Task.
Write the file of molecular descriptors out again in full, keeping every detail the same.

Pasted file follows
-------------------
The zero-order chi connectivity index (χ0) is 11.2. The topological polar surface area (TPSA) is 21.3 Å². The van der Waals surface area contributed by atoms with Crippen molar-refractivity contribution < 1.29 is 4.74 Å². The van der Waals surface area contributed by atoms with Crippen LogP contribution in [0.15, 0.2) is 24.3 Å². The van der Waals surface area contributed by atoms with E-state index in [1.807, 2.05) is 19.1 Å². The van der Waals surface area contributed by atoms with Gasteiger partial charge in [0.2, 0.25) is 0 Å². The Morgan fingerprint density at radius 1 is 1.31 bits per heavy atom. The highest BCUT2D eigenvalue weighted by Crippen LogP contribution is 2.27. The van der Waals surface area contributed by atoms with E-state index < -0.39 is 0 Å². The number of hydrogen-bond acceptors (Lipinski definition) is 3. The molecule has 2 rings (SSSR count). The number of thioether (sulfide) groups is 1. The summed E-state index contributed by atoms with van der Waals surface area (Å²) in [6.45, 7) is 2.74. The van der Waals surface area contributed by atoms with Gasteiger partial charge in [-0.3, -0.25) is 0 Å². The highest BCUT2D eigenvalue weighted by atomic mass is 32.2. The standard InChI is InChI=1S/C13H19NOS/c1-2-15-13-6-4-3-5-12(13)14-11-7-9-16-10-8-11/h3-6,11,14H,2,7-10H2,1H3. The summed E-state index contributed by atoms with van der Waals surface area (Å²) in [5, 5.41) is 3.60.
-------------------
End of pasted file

The zero-order chi connectivity index (χ0) is 11.2. The topological polar surface area (TPSA) is 21.3 Å². The van der Waals surface area contributed by atoms with Crippen molar-refractivity contribution < 1.29 is 4.74 Å². The van der Waals surface area contributed by atoms with Crippen LogP contribution in [0.15, 0.2) is 24.3 Å². The van der Waals surface area contributed by atoms with E-state index in [1.807, 2.05) is 19.1 Å². The van der Waals surface area contributed by atoms with Gasteiger partial charge in [0.2, 0.25) is 0 Å². The Morgan fingerprint density at radius 1 is 1.31 bits per heavy atom. The highest BCUT2D eigenvalue weighted by Crippen LogP contribution is 2.27. The van der Waals surface area contributed by atoms with E-state index < -0.39 is 0 Å². The number of hydrogen-bond acceptors (Lipinski definition) is 3. The molecule has 2 rings (SSSR count). The number of thioether (sulfide) groups is 1. The summed E-state index contributed by atoms with van der Waals surface area (Å²) in [6.45, 7) is 2.74. The van der Waals surface area contributed by atoms with Gasteiger partial charge in [-0.3, -0.25) is 0 Å². The highest BCUT2D eigenvalue weighted by atomic mass is 32.2. The standard InChI is InChI=1S/C13H19NOS/c1-2-15-13-6-4-3-5-12(13)14-11-7-9-16-10-8-11/h3-6,11,14H,2,7-10H2,1H3. The summed E-state index contributed by atoms with van der Waals surface area (Å²) in [5, 5.41) is 3.60.